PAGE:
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How to Make Paneer Cheese

Regular Food in Jars contributor Alex Jones is here today to show us how to make homemade paneer cheese with just two simple ingredients – milk and lemon juice! Reading this post immediately makes me crave dairy products! -Marisa

Slices of homemade paneer cheese

We often preserve to capture height-of-season flavors or produce we can’t get for most of the year. But oftentimes in my kitchen, preserving happens in an effort to curb food waste.

That’s how I first learned to make paneer, the springy, fresh cheese that shows up as the protein in some of my favorite Indian dishes. It’s one of the quickest dairy products to make, and also one of the easiest. All you need is milk, lemon juice or vinegar, and a little salt.

Milk and lemon juice for homemade paneer cheese

One of the reasons to make cheese like this is to use up milk that’s right at or even a tiny bit past its sell-by date. Just make sure to give it a good sniff and then use your good sense and best judgment.

That said, when the list is so short, using the best ingredients you can afford is always a good idea.  I source whole raw Ayreshire milk from a small grass-fed dairy here in southeast Pennsylvania, Wholesome Dairy Farms, for both drinking and making value-added dairy products.

Milk separating into curds for homemade paneer cheese.

I find that even when I’m pasteurizing the milk for a recipe, the yields on items like yogurt, whole-milk ricotta, and paneer are higher, and the product just tastes better when I’ve started with raw milk. We’re lucky that raw milk is so available in Pennsylvania. If you can get your hands on it from a reputable source in your state, I recommend doing so, even if you plan to pasteurize it in your recipe.

While we’re heating the milk for this recipe far past the pasteurization point, it’s still a good idea to remember that the very young, the elderly, and those with compromised immune systems carry a greater risk when consuming unpasteurized milk products.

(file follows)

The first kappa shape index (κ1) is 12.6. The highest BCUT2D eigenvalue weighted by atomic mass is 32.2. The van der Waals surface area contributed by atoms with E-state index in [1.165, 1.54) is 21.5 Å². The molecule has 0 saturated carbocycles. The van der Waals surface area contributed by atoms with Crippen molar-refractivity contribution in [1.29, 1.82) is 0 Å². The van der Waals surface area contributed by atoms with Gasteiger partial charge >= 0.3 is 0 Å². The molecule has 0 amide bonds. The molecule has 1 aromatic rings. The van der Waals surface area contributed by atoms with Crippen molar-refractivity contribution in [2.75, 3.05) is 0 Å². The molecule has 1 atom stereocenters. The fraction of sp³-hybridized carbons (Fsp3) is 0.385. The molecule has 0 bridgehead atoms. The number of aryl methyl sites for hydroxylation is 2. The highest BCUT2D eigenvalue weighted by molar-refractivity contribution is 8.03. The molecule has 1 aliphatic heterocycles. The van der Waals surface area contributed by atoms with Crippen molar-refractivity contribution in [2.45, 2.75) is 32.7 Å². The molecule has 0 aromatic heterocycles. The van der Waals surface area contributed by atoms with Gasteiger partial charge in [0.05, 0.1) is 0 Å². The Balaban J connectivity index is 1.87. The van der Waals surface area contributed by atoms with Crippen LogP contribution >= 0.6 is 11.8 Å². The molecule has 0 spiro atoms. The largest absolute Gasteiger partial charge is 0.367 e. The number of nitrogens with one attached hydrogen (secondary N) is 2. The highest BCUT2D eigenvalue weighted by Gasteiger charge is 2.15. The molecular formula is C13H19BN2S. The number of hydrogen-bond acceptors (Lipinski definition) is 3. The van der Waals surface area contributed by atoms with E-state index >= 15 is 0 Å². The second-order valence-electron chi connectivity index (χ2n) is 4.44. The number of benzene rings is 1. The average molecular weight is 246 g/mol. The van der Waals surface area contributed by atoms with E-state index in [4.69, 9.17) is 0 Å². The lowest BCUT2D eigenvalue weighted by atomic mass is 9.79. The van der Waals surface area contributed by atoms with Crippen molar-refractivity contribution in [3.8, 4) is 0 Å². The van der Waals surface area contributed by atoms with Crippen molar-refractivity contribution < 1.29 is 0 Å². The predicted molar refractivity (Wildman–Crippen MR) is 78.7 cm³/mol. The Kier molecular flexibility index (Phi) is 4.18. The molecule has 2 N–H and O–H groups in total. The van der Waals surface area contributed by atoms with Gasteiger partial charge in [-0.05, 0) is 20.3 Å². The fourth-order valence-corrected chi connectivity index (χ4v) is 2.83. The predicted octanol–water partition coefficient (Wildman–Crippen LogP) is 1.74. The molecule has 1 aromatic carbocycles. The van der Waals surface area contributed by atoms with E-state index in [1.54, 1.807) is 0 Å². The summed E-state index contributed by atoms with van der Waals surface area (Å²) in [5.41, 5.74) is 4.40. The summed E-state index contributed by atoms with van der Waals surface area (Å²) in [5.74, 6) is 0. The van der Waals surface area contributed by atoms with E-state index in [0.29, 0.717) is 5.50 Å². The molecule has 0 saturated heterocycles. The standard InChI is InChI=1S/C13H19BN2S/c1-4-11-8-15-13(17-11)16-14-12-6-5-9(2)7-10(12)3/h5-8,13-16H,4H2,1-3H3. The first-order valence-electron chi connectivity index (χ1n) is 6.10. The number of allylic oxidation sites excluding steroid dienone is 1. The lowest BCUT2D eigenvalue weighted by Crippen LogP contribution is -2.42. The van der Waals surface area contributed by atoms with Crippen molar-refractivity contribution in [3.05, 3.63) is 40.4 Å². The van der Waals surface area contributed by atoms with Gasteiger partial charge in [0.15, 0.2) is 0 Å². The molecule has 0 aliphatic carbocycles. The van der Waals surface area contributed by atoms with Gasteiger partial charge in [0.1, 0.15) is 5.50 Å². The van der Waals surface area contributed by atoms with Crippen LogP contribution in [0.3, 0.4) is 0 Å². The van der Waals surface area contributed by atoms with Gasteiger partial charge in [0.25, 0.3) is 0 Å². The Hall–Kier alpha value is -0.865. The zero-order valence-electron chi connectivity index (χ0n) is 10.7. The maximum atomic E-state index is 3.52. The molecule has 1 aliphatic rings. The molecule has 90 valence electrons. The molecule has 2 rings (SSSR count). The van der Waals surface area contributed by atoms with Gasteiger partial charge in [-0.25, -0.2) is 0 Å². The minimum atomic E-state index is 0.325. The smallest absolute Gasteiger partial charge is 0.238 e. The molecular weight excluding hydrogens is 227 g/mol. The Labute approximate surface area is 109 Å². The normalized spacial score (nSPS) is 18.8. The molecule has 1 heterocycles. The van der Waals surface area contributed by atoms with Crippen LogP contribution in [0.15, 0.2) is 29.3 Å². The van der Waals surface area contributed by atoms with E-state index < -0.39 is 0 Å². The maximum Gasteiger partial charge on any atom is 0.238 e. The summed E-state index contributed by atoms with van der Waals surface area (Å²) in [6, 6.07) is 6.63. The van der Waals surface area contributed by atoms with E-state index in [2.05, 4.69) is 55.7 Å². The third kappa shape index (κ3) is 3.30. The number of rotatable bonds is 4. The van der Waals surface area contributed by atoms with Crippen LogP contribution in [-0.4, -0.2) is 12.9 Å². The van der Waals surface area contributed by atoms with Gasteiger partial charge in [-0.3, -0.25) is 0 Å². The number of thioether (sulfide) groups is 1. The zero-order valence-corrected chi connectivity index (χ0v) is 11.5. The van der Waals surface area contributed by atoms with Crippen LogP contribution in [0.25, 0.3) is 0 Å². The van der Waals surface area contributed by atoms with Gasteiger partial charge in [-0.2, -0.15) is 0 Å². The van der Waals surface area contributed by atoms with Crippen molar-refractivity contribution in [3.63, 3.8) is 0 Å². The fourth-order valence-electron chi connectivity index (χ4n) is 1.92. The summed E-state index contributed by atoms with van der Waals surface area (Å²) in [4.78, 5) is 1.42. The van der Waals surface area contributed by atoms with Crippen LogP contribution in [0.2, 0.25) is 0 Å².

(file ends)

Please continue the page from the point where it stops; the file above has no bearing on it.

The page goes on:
Pressing the homemade paneer cheese.

To start your cheese, pour one half gallon of milk into a four-quart, heavy-bottomed pot (I use my enameled Dutch oven). Heat the milk over medium-low heat, stirring occasionally and feeling along the bottom of the pot with your spoon to make sure that it isn’t scorching. Keep a close eye on the pot so that it doesn’t boil over.

You want to get to a little below the boiling point, about 200oF. You can use an instant-read or milk thermometer for this, or you can watch for when tiny bubbles start to form on the surface of the milk. When you see the bubbles, immediately remove the pot from the heat.

Pressed homemade paneer cheese in the strainer.

Once you’ve reached the proper temperature, stir in lemon juice. This will cause the milk solids to immediately begin separating out. As the milk sits, the solids will continue to coagulate.

Strain the curds, then press out the remaining liquid in cheesecloth or butter muslin (I prefer butter muslin for home cheesemaking since it’s washable and reusable; cheesecloth is one-time use only). Press and refrigerate the cheese for at least a half an hour or overnight.

Homemade paneer cheese, unwrapped from the butter muslin.